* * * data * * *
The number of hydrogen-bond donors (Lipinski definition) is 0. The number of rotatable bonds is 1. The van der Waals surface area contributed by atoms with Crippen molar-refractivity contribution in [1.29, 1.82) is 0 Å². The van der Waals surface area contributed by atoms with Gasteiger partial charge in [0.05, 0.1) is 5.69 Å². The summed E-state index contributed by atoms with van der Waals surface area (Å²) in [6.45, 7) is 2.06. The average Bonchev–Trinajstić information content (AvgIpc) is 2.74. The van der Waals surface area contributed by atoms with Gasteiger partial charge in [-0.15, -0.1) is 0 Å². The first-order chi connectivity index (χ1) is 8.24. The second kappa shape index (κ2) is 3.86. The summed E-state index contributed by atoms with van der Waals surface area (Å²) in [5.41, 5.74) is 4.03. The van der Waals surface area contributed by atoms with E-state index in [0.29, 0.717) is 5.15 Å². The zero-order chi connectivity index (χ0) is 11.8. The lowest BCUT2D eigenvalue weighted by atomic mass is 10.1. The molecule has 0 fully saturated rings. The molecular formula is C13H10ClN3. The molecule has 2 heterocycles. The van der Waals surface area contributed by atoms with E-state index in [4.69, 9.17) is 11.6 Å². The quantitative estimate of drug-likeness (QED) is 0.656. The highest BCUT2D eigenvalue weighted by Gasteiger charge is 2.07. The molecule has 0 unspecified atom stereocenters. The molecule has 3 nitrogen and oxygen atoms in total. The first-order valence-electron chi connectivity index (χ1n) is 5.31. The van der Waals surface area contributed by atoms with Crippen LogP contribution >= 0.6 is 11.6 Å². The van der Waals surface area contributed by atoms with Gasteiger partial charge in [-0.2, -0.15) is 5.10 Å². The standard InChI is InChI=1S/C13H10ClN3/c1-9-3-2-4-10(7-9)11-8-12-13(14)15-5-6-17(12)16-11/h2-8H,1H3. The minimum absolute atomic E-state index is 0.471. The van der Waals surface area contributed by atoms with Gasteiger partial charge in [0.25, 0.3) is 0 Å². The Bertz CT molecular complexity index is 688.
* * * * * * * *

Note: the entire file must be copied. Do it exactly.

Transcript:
The number of hydrogen-bond donors (Lipinski definition) is 0. The number of rotatable bonds is 1. The van der Waals surface area contributed by atoms with Crippen molar-refractivity contribution in [1.29, 1.82) is 0 Å². The van der Waals surface area contributed by atoms with Gasteiger partial charge in [0.05, 0.1) is 5.69 Å². The summed E-state index contributed by atoms with van der Waals surface area (Å²) in [6.45, 7) is 2.06. The average Bonchev–Trinajstić information content (AvgIpc) is 2.74. The van der Waals surface area contributed by atoms with Gasteiger partial charge in [-0.15, -0.1) is 0 Å². The first-order chi connectivity index (χ1) is 8.24. The second kappa shape index (κ2) is 3.86. The summed E-state index contributed by atoms with van der Waals surface area (Å²) in [5.41, 5.74) is 4.03. The van der Waals surface area contributed by atoms with E-state index in [0.29, 0.717) is 5.15 Å². The zero-order chi connectivity index (χ0) is 11.8. The lowest BCUT2D eigenvalue weighted by atomic mass is 10.1. The molecule has 0 fully saturated rings. The molecular formula is C13H10ClN3. The molecule has 2 heterocycles. The van der Waals surface area contributed by atoms with E-state index in [4.69, 9.17) is 11.6 Å². The quantitative estimate of drug-likeness (QED) is 0.656. The highest BCUT2D eigenvalue weighted by Gasteiger charge is 2.07. The molecule has 0 unspecified atom stereocenters. The molecule has 3 nitrogen and oxygen atoms in total. The first-order valence-electron chi connectivity index (χ1n) is 5.31. The van der Waals surface area contributed by atoms with Crippen LogP contribution >= 0.6 is 11.6 Å². The van der Waals surface area contributed by atoms with Gasteiger partial charge in [-0.2, -0.15) is 5.10 Å². The standard InChI is InChI=1S/C13H10ClN3/c1-9-3-2-4-10(7-9)11-8-12-13(14)15-5-6-17(12)16-11/h2-8H,1H3. The minimum absolute atomic E-state index is 0.471. The van der Waals surface area contributed by atoms with Gasteiger partial charge in [0.25, 0.3) is 0 Å². The Bertz CT molecular complexity index is 688.